Safety of dermatologic medications in pregnancy and lactation

Part I. Pregnancy
      Dermatologists are frequently faced with questions about the safety of commonly prescribed topical and systemic medications during pregnancy and lactation from women of childbearing age who are pregnant, considering pregnancy, or breastfeeding. Safety data, particularly regarding medications that are unique to dermatology, can be difficult to locate and are not consolidated in a single reference guide for clinicians. Parts I and II of this continuing medical education article provide a capsule summary of key points for the most commonly prescribed dermatologic medications to facilitate patient medication risk counseling in pregnancy. A summary table details safety classification data for 3 primary international classification systems: the US Food and Drug Administration, the Swedish Catalogue of Approved Drugs, and the Australian Drug Evaluation Committee. In addition, this table includes an alternative pregnancy classification system developed by a consortium of active members of teratology societies in the US and Europe detailed in Drugs during Pregnancy and Lactation: Treatment Options and Risk Assessment and a safety classification system developed for breastfeeding mothers detailed in Medications and Mother's Milk.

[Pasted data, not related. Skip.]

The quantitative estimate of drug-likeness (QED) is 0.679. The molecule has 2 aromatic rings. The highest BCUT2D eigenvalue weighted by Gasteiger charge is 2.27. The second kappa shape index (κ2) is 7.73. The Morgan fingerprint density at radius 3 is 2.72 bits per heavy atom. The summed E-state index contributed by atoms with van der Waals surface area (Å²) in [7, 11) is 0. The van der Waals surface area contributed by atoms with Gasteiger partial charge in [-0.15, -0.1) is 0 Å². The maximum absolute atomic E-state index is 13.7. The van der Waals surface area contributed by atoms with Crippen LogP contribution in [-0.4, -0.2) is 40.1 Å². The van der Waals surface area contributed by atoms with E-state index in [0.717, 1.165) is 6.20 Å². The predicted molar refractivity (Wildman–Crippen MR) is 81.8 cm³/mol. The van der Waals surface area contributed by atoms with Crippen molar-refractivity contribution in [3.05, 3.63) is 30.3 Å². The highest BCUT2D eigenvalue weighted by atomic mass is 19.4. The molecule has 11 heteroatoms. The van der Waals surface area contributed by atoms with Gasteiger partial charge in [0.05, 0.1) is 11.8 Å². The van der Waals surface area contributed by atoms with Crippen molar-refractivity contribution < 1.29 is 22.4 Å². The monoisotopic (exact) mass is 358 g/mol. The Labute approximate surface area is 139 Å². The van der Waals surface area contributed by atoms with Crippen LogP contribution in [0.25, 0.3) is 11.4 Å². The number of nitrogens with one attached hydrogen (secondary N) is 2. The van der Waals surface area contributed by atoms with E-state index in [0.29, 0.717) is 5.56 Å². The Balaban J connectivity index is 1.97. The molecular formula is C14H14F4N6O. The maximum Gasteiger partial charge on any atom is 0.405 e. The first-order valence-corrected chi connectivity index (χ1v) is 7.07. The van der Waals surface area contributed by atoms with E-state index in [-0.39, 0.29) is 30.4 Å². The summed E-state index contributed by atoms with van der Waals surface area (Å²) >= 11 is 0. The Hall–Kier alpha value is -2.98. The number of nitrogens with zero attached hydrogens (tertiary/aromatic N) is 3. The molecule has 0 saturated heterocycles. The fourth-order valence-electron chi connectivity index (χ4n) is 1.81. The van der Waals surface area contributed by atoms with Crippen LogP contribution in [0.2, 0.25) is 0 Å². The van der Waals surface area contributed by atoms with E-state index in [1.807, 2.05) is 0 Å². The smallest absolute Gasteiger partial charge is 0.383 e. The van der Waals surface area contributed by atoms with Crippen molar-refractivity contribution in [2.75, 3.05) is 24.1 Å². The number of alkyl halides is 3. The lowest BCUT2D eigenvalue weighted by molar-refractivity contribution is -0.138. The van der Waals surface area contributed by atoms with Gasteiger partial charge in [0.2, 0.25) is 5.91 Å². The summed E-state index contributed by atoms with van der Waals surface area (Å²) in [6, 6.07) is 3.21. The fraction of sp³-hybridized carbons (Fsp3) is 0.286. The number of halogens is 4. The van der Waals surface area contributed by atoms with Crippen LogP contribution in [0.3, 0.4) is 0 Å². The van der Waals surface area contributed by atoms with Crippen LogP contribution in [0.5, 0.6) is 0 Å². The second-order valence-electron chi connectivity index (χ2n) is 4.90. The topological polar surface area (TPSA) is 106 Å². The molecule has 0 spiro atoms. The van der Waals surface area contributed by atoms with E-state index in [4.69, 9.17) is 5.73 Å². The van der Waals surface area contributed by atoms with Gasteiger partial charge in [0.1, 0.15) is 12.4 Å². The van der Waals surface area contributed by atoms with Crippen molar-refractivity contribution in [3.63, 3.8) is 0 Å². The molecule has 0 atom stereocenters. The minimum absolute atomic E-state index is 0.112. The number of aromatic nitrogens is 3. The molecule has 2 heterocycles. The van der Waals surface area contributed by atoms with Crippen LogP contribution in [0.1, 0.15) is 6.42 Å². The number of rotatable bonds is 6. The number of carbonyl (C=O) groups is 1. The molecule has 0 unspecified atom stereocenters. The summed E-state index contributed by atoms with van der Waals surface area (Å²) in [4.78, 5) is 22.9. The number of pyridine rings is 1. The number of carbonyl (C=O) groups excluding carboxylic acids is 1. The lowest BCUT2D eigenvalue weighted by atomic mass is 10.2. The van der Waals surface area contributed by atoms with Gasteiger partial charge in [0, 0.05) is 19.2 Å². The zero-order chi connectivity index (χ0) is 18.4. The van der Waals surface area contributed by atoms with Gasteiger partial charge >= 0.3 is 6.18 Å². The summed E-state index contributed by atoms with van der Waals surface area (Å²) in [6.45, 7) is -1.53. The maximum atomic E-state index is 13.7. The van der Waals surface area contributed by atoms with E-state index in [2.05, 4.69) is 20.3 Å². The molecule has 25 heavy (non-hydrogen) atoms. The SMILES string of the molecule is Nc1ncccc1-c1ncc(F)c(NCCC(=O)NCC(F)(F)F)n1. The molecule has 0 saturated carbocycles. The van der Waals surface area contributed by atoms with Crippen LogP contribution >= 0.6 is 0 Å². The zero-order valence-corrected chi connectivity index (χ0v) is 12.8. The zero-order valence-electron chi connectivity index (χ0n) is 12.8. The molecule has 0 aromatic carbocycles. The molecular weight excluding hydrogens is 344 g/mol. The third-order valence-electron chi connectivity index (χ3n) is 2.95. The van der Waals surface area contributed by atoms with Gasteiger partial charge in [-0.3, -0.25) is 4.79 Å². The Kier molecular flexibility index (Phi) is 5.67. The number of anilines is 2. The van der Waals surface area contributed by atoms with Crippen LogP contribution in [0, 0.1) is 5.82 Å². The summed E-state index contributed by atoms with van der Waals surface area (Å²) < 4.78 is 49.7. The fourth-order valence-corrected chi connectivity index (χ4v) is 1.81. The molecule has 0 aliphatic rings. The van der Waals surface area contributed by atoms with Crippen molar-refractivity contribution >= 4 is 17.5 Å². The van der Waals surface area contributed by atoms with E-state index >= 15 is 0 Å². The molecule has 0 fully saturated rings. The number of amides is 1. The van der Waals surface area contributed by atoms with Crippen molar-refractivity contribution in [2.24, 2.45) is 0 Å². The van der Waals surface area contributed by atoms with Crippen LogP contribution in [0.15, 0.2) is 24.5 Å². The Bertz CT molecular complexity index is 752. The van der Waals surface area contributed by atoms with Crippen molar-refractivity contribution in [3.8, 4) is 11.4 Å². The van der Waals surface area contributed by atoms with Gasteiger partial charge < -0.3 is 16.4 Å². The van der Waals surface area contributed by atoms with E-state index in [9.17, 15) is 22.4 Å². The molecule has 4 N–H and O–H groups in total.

Key words

      Abbreviations used:

      ADEC (Australian Drug Evaluation Committee), BBUVB (broadband ultraviolet B light), FDA (Food and Drug Administration), HCQ (hydroxychloroquine), IVIG (intravenous immunoglobulin), MMF (mycophenolate mofetil), NBUVB (narrowband ultraviolet B light), NTD (neural tube defect), PUVA (psoralen plus ultraviolet A light phototherapy), TNF (tumor necrosis factor)
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      Linked Article

      • The use of tumor necrosis factor inhibitors in pregnancy: What is the evidence?
        Journal of the American Academy of DermatologyVol. 71Issue 4
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          To the Editor: We commend Murase et al1 on their excellent review of the use of medications for dermatologic conditions in pregnant and lactating women, which we believe will be of significant value for all dermatologists. We are concerned, however, about the lack of evidence supporting the statement in the CME article that there is an increased rate of spontaneous abortion if etanercept is used during the first trimester. This was based solely on a small study of 140 pregnant patients with rheumatoid arthritis from the British Society for Rheumatology Biologics Register.
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        Journal of the American Academy of DermatologyVol. 70Issue 3